NEW YORK—Luxottica is undertaking a series of activities to "protect the reputation" of its Ray-Ban brand, the company said, including establishing a Minimum Advertised Price (MAP) policy for Ray-Ban, which becomes effective for its wholesale and retail customers (including its own retail brands) on April 4 in the U.S. and Canada. The company started to communicate the new MAP approach to accounts this month, a Luxottica spokesperson told VMail.

In short, the MAP policy prohibits wholesale customers from advertising Ray-Ban products in their stores at a deep discount. It does not set a minimum price that the product is sold to consumers. Both brick and mortar and e-commerce customers will be required to adhere to the policy.

A Luxottica spokesperson said, "The MAP policy applies to our wholesale customers, and also to our own retail businesses as well. So Sunglass Hut, LensCrafters, Pearle Vision, Target Optical and Sears Optical will all be adhering to the policy."

In its communication, the company said, "Luxottica has built a strong consumer following for our brands, most notably, Ray-Ban, and has established a quality distribution network that actively represents and promotes our products to end consumers. Luxottica actively supports the advertising and promotion of its products by providing marketing and promotional materials at no or nominal cost. This MAP policy has been established to enhance our existing efforts, to protect the legacy of Ray-Ban and to share the benefits of that legacy with our partners."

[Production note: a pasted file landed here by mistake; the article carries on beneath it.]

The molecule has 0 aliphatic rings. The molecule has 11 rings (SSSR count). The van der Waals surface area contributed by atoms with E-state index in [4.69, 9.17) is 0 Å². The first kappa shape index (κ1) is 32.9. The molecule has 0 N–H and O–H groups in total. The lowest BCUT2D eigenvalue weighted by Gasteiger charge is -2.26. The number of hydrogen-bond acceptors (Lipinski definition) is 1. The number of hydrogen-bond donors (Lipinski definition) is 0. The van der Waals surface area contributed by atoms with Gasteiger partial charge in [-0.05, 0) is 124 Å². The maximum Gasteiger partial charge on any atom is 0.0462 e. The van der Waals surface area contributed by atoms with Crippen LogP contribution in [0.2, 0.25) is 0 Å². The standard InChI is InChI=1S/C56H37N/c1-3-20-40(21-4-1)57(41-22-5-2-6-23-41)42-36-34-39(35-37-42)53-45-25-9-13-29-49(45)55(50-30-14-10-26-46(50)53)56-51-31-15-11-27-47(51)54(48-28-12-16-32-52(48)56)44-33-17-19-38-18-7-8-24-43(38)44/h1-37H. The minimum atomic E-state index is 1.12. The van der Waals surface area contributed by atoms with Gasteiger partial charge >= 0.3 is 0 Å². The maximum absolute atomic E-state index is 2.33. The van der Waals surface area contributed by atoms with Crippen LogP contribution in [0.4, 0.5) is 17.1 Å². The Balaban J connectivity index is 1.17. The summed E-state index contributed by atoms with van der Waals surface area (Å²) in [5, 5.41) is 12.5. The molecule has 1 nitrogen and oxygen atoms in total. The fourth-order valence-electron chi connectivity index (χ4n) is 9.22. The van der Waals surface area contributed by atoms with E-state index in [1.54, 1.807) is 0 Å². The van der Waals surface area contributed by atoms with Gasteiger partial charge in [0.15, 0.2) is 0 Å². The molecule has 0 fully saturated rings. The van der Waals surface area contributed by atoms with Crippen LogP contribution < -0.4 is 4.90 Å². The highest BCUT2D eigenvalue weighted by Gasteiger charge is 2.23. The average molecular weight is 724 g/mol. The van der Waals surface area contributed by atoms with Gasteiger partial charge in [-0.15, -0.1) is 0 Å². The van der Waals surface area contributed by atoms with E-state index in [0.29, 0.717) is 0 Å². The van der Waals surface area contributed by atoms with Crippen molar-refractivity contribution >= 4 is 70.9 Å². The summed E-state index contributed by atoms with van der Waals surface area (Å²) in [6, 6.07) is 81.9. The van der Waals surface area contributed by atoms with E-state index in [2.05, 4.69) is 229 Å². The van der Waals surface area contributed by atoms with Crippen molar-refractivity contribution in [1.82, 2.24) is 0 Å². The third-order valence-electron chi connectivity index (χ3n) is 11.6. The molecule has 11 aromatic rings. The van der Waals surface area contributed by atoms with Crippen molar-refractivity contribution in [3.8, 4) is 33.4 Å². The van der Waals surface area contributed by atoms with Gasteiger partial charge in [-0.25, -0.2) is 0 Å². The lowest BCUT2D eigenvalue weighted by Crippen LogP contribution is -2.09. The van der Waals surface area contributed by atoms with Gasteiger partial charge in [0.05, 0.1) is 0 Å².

The MAP policy "effectively prohibits any advertising or marketing that may adversely diminish, detract and/or damage the value of the products. If a retailer advertises Ray-Ban product in a manner inconsistent with this MAP policy, Luxottica may unilaterally cease its business relationship with such retailer."

The policy states that “MAP applies only to advertised prices and does not apply to the price at which the products are actually sold or offered for sale.

Luxottica has also taken other steps to preserve the brand equity of Ray-Ban, the company spokesperson told VMail. In 2015, the company collaborated with law enforcement and customs to seize 4.8 million units of counterfeit Ray-Ban.

Also last year, the company closed over 17,000 websites and removed 375,000 marketplace listings selling counterfeit products or violating its trademarks.

The spokesperson added that the company began working more closely with Internet sellers to weed out fake/subpar Ray-Bans from being either promoted or sold on their platforms.

Fabrizio Uguzzoni, president of LuxotticaWholesale NA, told VMail, “Ray-Ban is one of the most recognizable consumer brands in the world. We could lean on the equity we’ve built to date, but we’re in it for the long-term and that requires a bigger commitment from us. Today, we’re right up there with Apple, Coca Cola and Google as one of the most loved brands, especially among Millennials. And we want to keep it that way.”